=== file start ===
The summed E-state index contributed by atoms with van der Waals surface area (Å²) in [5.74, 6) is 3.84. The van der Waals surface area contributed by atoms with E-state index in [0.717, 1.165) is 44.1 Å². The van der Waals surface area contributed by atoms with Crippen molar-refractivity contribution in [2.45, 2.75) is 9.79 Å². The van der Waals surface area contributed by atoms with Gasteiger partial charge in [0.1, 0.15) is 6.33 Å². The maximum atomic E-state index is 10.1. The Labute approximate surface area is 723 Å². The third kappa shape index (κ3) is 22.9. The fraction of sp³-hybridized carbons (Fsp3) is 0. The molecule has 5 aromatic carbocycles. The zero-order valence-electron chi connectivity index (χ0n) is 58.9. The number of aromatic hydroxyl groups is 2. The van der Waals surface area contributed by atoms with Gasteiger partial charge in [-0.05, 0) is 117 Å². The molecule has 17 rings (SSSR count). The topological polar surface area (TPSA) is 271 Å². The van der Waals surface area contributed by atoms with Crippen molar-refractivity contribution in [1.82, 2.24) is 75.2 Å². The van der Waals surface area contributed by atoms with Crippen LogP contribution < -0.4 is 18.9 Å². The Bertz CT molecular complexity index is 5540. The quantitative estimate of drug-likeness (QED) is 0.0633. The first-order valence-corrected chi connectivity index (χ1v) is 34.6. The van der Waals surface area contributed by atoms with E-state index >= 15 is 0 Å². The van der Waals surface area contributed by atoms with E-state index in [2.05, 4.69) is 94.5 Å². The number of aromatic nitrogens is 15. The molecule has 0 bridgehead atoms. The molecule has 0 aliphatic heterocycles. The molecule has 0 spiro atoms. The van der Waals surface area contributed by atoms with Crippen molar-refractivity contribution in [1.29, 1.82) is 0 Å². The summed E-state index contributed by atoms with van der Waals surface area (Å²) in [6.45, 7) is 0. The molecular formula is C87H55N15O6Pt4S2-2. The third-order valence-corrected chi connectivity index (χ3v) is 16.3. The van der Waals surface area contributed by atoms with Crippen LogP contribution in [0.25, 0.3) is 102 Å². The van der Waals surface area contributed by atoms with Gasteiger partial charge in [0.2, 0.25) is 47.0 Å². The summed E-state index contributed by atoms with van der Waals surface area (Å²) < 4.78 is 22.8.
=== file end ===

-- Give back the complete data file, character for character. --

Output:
The summed E-state index contributed by atoms with van der Waals surface area (Å²) in [5.74, 6) is 3.84. The van der Waals surface area contributed by atoms with E-state index in [0.717, 1.165) is 44.1 Å². The van der Waals surface area contributed by atoms with Crippen molar-refractivity contribution in [2.45, 2.75) is 9.79 Å². The van der Waals surface area contributed by atoms with Gasteiger partial charge in [0.1, 0.15) is 6.33 Å². The maximum atomic E-state index is 10.1. The Labute approximate surface area is 723 Å². The third kappa shape index (κ3) is 22.9. The fraction of sp³-hybridized carbons (Fsp3) is 0. The molecule has 5 aromatic carbocycles. The zero-order valence-electron chi connectivity index (χ0n) is 58.9. The number of aromatic hydroxyl groups is 2. The van der Waals surface area contributed by atoms with Gasteiger partial charge in [-0.05, 0) is 117 Å². The molecule has 17 rings (SSSR count). The topological polar surface area (TPSA) is 271 Å². The van der Waals surface area contributed by atoms with Crippen molar-refractivity contribution in [1.82, 2.24) is 75.2 Å². The van der Waals surface area contributed by atoms with Crippen LogP contribution < -0.4 is 18.9 Å². The Bertz CT molecular complexity index is 5540. The quantitative estimate of drug-likeness (QED) is 0.0633. The first-order valence-corrected chi connectivity index (χ1v) is 34.6. The van der Waals surface area contributed by atoms with E-state index >= 15 is 0 Å². The van der Waals surface area contributed by atoms with E-state index in [2.05, 4.69) is 94.5 Å². The number of aromatic nitrogens is 15. The molecule has 0 bridgehead atoms. The molecule has 0 aliphatic heterocycles. The molecule has 0 spiro atoms. The van der Waals surface area contributed by atoms with Crippen molar-refractivity contribution in [1.29, 1.82) is 0 Å². The summed E-state index contributed by atoms with van der Waals surface area (Å²) in [6.45, 7) is 0. The molecular formula is C87H55N15O6Pt4S2-2. The third-order valence-corrected chi connectivity index (χ3v) is 16.3. The van der Waals surface area contributed by atoms with Crippen LogP contribution in [0.25, 0.3) is 102 Å². The van der Waals surface area contributed by atoms with Gasteiger partial charge in [0.2, 0.25) is 47.0 Å². The summed E-state index contributed by atoms with van der Waals surface area (Å²) < 4.78 is 22.8.